Medicare Part D and Medicare Advantage commercial plans, among others, restrict coverage of preservative-free topical antiglaucoma medications and newer preservative-containing antiglaucoma medications that may be safer, be more effective, or have relatively easier dosing schedules. Insurance plans cover costs for their preferred agents, which are typically lower-cost drugs that contain preservatives or have more demanding dosing schedules. Coverage restriction policies can require a less expensive drug on their formulary to be tried before a more expensive one (step therapy), prior approval of the insurance plan (prior authorization), patient cost sharing (up-front copays/coinsurance), and/or a tier exception form to be filled out to reduce a patient’s out-of-pocket costs.30 These restrictions can act as barriers to care, especially in high-risk populations.

Racial and ethnic minorities are six to 15 times more susceptible to blindness from glaucoma and are at greater risk of developing the disease.31 With increased enrollment of racial and ethnic minorities in the Medicare Advantage plans that enforce utilization management policies,32 limitations in coverage can limit care for these populations. With some specialists seeing 60 or more patients per day, the administrative burden can become onerous when there is a need to bypass restrictions on nonpreferred/nonformulary agents, fill out tier exceptions or prior authorization forms, and call pharmacies to sort out insurance coverage or availability issues.

Policies have an impact on patients’ quality of life and adherence to medication regimens. Pushing patients toward generic preservative-containing antiglaucoma medications can likely result in ocular irritation, dry eye disease, and conjunctivitis medicamentosa.33 Restricting coverage of quality antiglaucoma medications can be costly.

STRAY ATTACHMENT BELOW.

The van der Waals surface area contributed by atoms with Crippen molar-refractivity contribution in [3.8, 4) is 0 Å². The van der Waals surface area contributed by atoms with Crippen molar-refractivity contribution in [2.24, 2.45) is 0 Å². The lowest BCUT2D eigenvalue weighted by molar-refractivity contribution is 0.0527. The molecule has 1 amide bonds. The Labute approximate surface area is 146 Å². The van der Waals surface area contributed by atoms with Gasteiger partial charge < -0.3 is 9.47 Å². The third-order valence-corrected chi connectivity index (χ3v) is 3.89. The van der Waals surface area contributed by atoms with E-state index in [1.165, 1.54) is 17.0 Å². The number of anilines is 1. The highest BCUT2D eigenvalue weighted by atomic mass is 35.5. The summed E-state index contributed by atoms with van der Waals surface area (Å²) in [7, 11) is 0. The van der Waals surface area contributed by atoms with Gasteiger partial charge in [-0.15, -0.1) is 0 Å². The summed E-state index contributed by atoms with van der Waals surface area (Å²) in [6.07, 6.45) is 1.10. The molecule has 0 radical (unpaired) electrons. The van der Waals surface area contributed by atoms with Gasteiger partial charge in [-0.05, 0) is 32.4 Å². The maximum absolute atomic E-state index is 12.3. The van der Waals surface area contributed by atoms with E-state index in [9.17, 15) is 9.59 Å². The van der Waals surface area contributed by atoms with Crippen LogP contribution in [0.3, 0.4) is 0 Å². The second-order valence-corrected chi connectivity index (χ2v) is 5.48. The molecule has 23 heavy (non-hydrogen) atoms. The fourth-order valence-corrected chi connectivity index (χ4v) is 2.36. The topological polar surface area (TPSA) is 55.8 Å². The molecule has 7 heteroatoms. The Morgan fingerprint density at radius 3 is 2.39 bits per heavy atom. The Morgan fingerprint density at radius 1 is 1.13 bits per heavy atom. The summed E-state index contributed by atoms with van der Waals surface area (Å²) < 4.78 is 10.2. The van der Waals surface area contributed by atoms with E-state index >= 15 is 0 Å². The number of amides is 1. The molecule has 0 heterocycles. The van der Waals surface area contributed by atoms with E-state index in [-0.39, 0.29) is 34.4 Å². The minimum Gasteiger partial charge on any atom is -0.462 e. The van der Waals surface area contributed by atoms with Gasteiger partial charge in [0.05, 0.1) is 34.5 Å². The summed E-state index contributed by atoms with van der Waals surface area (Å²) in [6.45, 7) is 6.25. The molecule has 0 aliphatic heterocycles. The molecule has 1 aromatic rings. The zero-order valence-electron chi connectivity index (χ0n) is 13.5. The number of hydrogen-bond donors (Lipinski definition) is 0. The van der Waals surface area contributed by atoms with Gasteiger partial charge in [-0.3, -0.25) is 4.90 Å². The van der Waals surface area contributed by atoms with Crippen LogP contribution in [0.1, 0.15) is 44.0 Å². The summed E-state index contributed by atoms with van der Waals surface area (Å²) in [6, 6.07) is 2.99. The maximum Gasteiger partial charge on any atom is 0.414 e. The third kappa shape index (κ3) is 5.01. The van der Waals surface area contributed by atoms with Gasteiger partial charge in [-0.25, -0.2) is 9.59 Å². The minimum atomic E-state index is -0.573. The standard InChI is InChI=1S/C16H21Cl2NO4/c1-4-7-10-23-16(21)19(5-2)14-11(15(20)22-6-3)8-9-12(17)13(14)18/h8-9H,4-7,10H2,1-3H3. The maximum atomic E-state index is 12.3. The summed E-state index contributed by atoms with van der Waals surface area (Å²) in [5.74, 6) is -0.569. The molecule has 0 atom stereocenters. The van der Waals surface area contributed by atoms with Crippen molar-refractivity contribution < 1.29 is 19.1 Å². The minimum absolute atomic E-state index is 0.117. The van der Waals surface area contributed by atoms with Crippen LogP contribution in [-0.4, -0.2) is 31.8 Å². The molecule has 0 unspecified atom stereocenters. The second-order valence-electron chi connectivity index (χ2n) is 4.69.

Harmful Preservatives

During an interview at the 2024 AGS Annual Meeting, Danish clinician-scientist and professor at the University of Copenhagen, Miriam Kolko, MD, PhD, said, “Why add preservatives to a drug for chronic use when you don’t need to?” Benzalkonium chloride (BAK) is commonly found in IOP-lowering drops. Even in low concentrations, BAK and similar detergents penetrate the ocular surface, leading to conjunctival goblet cell loss, neurotrophic loss of corneal sensitivity, and dry eye/ocular surface disease.33,34 This iatrogenic injury is additive over a lifetime.

Preservative-free antiglaucoma drug options are limited, but newer alternatives such as netarsudil (Rhopressa, Alcon), a fixed combination of netarsudil and latanoprost (Rocklatan, Alcon), and latanoprostene bunod (Vyzulta, Bausch + Lomb) could serve as quality first-line therapy for patients.35 Unfortunately, many coverage policies label brand-name drugs like these and preservative-free antiglaucoma medications as nonformulary or nonpreferred, meaning they come at an additional cost to patients. Not only are the BAK-containing antiglaucoma medications preferred by most insurance plans more likely to cause side effects, but many must also be dosed multiple times per day. In contrast, some of the newer alternatives are instilled only once at night.35

Covering the costs of preservative-free and newer antiglaucoma drugs could increase patient adherence, improve quality of life, reduce side effects and unnecessary office visits, and possibly even improve surgical outcomes.36-44

Increased Utilization Burden

Preservatives such as BAK, which are included in most formulary glaucoma medication options, may influence the outcome of filtration procedures.39-41 If the MIGS coverage denial had not been reversed, filtration surgery would have been the reimbursable surgical option for many patients requiring a reduction in IOP and medication burden. By harming ocular tissues, preservatives can limit the success of filtration surgery.39,41 Preservatives have also been linked to cataract development, contributing to comorbidity.42